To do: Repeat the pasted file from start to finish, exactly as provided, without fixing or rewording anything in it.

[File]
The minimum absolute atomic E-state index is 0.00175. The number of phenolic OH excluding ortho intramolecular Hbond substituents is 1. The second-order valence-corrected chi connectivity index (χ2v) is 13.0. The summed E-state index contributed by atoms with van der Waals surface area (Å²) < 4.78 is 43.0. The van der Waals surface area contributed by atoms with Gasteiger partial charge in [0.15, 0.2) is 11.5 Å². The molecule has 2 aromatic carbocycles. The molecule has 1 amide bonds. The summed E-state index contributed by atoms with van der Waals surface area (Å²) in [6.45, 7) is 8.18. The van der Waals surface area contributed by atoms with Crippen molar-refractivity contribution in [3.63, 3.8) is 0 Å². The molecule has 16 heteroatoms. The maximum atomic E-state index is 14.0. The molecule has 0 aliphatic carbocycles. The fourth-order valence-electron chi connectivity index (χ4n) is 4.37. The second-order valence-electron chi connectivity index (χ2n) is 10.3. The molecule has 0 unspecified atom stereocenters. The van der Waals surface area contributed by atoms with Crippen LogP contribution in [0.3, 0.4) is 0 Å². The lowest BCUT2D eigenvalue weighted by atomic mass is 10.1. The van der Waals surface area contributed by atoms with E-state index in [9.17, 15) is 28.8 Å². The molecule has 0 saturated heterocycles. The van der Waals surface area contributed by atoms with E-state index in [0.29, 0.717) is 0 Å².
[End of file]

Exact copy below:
The minimum absolute atomic E-state index is 0.00175. The number of phenolic OH excluding ortho intramolecular Hbond substituents is 1. The second-order valence-corrected chi connectivity index (χ2v) is 13.0. The summed E-state index contributed by atoms with van der Waals surface area (Å²) < 4.78 is 43.0. The van der Waals surface area contributed by atoms with Gasteiger partial charge in [0.15, 0.2) is 11.5 Å². The molecule has 2 aromatic carbocycles. The molecule has 1 amide bonds. The summed E-state index contributed by atoms with van der Waals surface area (Å²) in [6.45, 7) is 8.18. The van der Waals surface area contributed by atoms with Crippen molar-refractivity contribution in [3.63, 3.8) is 0 Å². The molecule has 16 heteroatoms. The maximum atomic E-state index is 14.0. The molecule has 0 aliphatic carbocycles. The fourth-order valence-electron chi connectivity index (χ4n) is 4.37. The second-order valence-electron chi connectivity index (χ2n) is 10.3. The molecule has 0 unspecified atom stereocenters. The van der Waals surface area contributed by atoms with Crippen LogP contribution in [0.3, 0.4) is 0 Å². The lowest BCUT2D eigenvalue weighted by atomic mass is 10.1. The van der Waals surface area contributed by atoms with E-state index in [9.17, 15) is 28.8 Å². The molecule has 0 saturated heterocycles. The van der Waals surface area contributed by atoms with E-state index in [0.29, 0.717) is 0 Å².